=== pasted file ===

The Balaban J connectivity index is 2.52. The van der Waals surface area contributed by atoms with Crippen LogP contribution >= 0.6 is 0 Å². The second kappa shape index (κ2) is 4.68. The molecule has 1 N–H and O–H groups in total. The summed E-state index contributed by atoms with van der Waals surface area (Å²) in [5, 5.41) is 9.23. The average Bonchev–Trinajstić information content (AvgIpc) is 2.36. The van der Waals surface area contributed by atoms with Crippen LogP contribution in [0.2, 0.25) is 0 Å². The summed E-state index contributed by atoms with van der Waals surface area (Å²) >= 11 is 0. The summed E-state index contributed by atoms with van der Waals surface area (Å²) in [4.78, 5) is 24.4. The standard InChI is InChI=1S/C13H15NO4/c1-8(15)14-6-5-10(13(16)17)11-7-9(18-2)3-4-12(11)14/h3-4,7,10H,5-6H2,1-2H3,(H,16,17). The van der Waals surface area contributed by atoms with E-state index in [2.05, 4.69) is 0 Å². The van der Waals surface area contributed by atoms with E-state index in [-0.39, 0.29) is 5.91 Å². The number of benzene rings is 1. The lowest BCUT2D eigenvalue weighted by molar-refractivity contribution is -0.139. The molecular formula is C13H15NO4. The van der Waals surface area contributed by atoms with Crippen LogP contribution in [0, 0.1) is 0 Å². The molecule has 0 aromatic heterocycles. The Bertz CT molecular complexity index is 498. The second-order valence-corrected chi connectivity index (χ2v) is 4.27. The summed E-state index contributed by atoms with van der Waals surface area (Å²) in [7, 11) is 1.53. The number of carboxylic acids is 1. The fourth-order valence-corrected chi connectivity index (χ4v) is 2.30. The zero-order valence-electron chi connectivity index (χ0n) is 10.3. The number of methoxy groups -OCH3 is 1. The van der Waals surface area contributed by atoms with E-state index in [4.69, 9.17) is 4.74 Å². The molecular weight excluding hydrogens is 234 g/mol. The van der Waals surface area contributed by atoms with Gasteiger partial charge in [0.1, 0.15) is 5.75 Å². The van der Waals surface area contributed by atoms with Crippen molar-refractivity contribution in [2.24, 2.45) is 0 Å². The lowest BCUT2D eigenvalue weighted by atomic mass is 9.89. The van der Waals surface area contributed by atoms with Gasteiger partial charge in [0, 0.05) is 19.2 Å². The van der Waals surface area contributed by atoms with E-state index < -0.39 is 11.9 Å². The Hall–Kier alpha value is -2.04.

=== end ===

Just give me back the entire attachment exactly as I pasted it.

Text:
The Balaban J connectivity index is 2.52. The van der Waals surface area contributed by atoms with Crippen LogP contribution >= 0.6 is 0 Å². The second kappa shape index (κ2) is 4.68. The molecule has 1 N–H and O–H groups in total. The summed E-state index contributed by atoms with van der Waals surface area (Å²) in [5, 5.41) is 9.23. The average Bonchev–Trinajstić information content (AvgIpc) is 2.36. The van der Waals surface area contributed by atoms with Crippen LogP contribution in [0.2, 0.25) is 0 Å². The summed E-state index contributed by atoms with van der Waals surface area (Å²) >= 11 is 0. The summed E-state index contributed by atoms with van der Waals surface area (Å²) in [4.78, 5) is 24.4. The standard InChI is InChI=1S/C13H15NO4/c1-8(15)14-6-5-10(13(16)17)11-7-9(18-2)3-4-12(11)14/h3-4,7,10H,5-6H2,1-2H3,(H,16,17). The van der Waals surface area contributed by atoms with E-state index in [2.05, 4.69) is 0 Å². The van der Waals surface area contributed by atoms with E-state index in [-0.39, 0.29) is 5.91 Å². The number of benzene rings is 1. The lowest BCUT2D eigenvalue weighted by molar-refractivity contribution is -0.139. The molecular formula is C13H15NO4. The van der Waals surface area contributed by atoms with Crippen LogP contribution in [0, 0.1) is 0 Å². The molecule has 0 aromatic heterocycles. The Bertz CT molecular complexity index is 498. The second-order valence-corrected chi connectivity index (χ2v) is 4.27. The summed E-state index contributed by atoms with van der Waals surface area (Å²) in [7, 11) is 1.53. The number of carboxylic acids is 1. The fourth-order valence-corrected chi connectivity index (χ4v) is 2.30. The zero-order valence-electron chi connectivity index (χ0n) is 10.3. The number of methoxy groups -OCH3 is 1. The van der Waals surface area contributed by atoms with E-state index in [4.69, 9.17) is 4.74 Å². The molecular weight excluding hydrogens is 234 g/mol. The van der Waals surface area contributed by atoms with Gasteiger partial charge in [0.1, 0.15) is 5.75 Å². The van der Waals surface area contributed by atoms with Crippen molar-refractivity contribution in [2.24, 2.45) is 0 Å². The lowest BCUT2D eigenvalue weighted by atomic mass is 9.89. The van der Waals surface area contributed by atoms with Gasteiger partial charge in [0, 0.05) is 19.2 Å². The van der Waals surface area contributed by atoms with E-state index < -0.39 is 11.9 Å². The Hall–Kier alpha value is -2.04.